The phenomenon of the self-referential comedy is a hit-or-miss proposition. One must be self-aware without much in the way of self-indulgence, and "22 Jump Street" occasionally fails to understand that. This film, the sequel to 2012's exuberant "21 Jump Street," does seem to understand that sequels are inherently monetary affairs, voiced quite literally by Dep. Chief Hardy (Nick Offerman) when he berates our two returning protagonists for half-destroying a port during an operation. "Do the same thing, everyone's happy," he says. Seemingly true to his word, the film responds by over-compensating on both a derisive condescence toward doing the same, old thing and a solid determination to do the same, old thing. It works, but the balance here is uneven.
Following their undercover sting operation that ended so memorably two years ago, Jenko (Channing Tatum) and Schmidt (Jonah Hill)--sadly without the love interests played by Ellie Kemper and Brie Larson that complemented them so well--are now sent into MC State to stake out a new, synthetic drug known as WHYPHY that has killed a young woman. Its side effects begin as rather low-key (a laser-like focus upon whatever the consumer is currently doing), followed by a horribly hallucinatory trip. If it sounds familiar, that's because it is, but Schmidt's protests and Jenko's suggestion that they just join the Secret Service and protect the White House (You read that correctly, perceptive folk) don't convince Hardy or Capt. Dickson (an excellent Ice Cube), whose undercover headquarters have moved across the street from 21 Jump St. to number 22 (Construction on 23 Jump St. has already begun, notes Schmidt to Jenko).
Unfortunately, the social preparation for the high-school setting of before are not nearly enough for the college one of this film, and soon Jenko and Schmidt part ways. Jenko befriends Zook (Wyatt Russell), a football star who has apparently never quite had an equal on or off the team. Schmidt falls head over heels for Maya (Amber Stevens), who lived in the dorm across the hall from the victim and who now shares the victim's abrupt, intrusive former roommate Mercedes (a riotous Jillian Bell. As they navigate the the ins and outs of college life (Jenko never attended), they must also investigate the case itself, which inevitably becomes more and more labyrinthine as red herrings and cul-de-sacs make themselves known.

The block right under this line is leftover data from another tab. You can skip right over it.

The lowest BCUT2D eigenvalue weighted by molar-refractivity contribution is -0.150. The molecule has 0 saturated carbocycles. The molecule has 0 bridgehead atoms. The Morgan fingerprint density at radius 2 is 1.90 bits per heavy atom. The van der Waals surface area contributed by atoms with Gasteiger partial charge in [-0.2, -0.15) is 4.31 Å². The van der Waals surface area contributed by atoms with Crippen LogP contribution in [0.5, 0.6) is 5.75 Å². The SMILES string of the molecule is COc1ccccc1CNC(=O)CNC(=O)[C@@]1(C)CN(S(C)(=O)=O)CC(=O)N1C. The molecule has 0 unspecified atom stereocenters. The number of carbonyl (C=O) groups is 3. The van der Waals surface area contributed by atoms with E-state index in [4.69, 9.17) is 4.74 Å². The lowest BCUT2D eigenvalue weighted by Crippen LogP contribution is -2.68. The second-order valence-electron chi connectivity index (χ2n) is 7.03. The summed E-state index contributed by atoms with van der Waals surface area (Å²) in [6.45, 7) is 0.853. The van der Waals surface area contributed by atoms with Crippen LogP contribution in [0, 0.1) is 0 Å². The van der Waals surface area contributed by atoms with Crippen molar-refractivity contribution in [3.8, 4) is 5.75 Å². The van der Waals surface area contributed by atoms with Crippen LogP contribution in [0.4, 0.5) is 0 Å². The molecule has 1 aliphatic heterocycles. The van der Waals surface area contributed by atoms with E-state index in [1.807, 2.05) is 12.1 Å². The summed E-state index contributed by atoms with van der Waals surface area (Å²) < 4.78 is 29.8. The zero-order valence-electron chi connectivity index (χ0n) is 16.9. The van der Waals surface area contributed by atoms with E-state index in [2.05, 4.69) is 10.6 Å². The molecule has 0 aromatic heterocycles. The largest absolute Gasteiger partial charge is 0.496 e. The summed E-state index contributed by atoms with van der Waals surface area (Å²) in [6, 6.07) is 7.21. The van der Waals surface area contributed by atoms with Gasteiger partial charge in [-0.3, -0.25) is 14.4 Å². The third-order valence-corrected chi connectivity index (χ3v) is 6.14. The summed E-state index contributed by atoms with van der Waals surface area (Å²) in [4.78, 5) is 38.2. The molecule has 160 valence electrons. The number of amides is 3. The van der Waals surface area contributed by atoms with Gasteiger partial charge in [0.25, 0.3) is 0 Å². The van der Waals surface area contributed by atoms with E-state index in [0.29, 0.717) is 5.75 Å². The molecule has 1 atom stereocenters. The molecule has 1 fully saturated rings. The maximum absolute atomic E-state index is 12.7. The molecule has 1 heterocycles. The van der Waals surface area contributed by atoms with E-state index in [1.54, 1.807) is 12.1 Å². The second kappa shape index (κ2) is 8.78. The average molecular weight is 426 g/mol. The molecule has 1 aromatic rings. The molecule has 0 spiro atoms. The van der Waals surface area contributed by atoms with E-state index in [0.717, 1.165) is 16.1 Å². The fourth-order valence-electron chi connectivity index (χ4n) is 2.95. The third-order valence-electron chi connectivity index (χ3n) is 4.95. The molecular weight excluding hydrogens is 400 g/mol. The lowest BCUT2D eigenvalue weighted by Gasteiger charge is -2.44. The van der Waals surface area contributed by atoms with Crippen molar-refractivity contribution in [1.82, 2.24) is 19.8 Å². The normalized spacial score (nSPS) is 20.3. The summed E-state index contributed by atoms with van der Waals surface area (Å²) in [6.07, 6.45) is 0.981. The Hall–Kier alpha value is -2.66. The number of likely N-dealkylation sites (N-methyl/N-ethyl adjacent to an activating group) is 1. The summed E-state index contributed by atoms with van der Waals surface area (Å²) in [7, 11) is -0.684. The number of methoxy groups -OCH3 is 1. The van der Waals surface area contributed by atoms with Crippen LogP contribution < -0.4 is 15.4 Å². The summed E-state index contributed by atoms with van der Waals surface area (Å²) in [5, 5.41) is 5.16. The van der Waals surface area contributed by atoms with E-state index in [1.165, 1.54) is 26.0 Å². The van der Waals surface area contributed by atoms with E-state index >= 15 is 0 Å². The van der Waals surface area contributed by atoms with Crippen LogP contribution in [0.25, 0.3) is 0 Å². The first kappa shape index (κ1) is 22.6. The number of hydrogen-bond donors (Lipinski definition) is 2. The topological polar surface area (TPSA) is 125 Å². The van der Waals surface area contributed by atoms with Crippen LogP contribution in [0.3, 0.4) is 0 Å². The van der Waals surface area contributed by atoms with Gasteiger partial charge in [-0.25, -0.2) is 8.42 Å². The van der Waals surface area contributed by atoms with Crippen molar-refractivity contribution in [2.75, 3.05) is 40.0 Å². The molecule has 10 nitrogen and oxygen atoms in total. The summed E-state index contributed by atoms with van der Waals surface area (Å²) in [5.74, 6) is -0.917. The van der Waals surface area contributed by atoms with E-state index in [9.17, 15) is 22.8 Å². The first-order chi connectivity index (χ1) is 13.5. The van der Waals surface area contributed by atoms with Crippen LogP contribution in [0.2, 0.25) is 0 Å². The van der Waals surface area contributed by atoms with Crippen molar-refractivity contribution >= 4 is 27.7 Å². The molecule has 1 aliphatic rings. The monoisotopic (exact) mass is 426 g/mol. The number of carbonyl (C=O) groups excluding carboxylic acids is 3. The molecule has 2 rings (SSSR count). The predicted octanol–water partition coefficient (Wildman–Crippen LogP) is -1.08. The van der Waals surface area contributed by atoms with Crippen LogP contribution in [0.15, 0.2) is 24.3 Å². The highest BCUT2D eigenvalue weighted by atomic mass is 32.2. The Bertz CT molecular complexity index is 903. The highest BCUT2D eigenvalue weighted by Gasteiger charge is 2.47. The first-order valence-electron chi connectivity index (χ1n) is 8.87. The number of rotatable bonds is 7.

Actually, the central case is painfully predictable from the get-go, especially when one considers that the film to which it belongs is riffing on the nature of sequels--one of which is to deviate from its predecessor's narrative developments, even as it might share its structure. Where the first film held intrigue and surprises along the way, this one proves far easier to cotton onto. As a comedy, it's fairly limp from a satirical standpoint (Pointing out issues doesn't excuse one's movie, if one's movie suffers from the same ones, though the end credits are a hoot), but the broader gags work like gangbusters, such as when the identity of Maya's father is revealed (the less said about the poorly-timed references to Tracy Morgan and the late Maya Angelou, the better). "22 Jump Street" does work, though, as an amusing, summer-comedy diversion--raucous enough to be quite funny at its best and valuable in the chemistry between Hill and Tatum, who nail this sort of thing seemingly without trying.
Jonah Hill (Schmidt), Channing Tatum (Jenko), Ice Cube (Capt. Dickson), Wyatt Russell (Zook), Amber Stevens (Maya), Jillian Bell (Mercedes), Peter Stormare (The Ghost), Keith Lucas (Keith Yang), Kenny Lucas (Kenny Yang), Nick Offerman (Dep. Chief Hardy), Jimmy Tatro (Rooster), Caroline Aaron (Annie Schmidt), Craig Roberts (Spencer), Marc Evan Jackson (Dr. Murphy), John Chrest (David Schmidt), Eddie J. Fernandez (Scarface), Rye Rye (Jr. Jr.), Johnny Pemberton (Delroy), Stanley Wong (Roman), Dax Flame (Zack), Patton Oswalt (Professor), Rob Riggle (Mr. Walters), Dave Franco (Eric Molson), Bill Hader (Assassin Chef), Queen Latifah (Mrs. Dickson), Seth Rogen (Alternate Schmidt), Richard Grieco (Booker), Dustin Nguyen (Vietnamese Jesus).
Directed by Phil Lord and Christopher Miller and written by Michael Bacall, Oren Uziel, and Rodney Rothman, based on the television series "21 Jump Street" created by Patrick Hasburgh and Stephen J. Cannell.
Rated R (language throughout, sexual content, drug material, brief nudity, violence).
Released on June 13, 2014.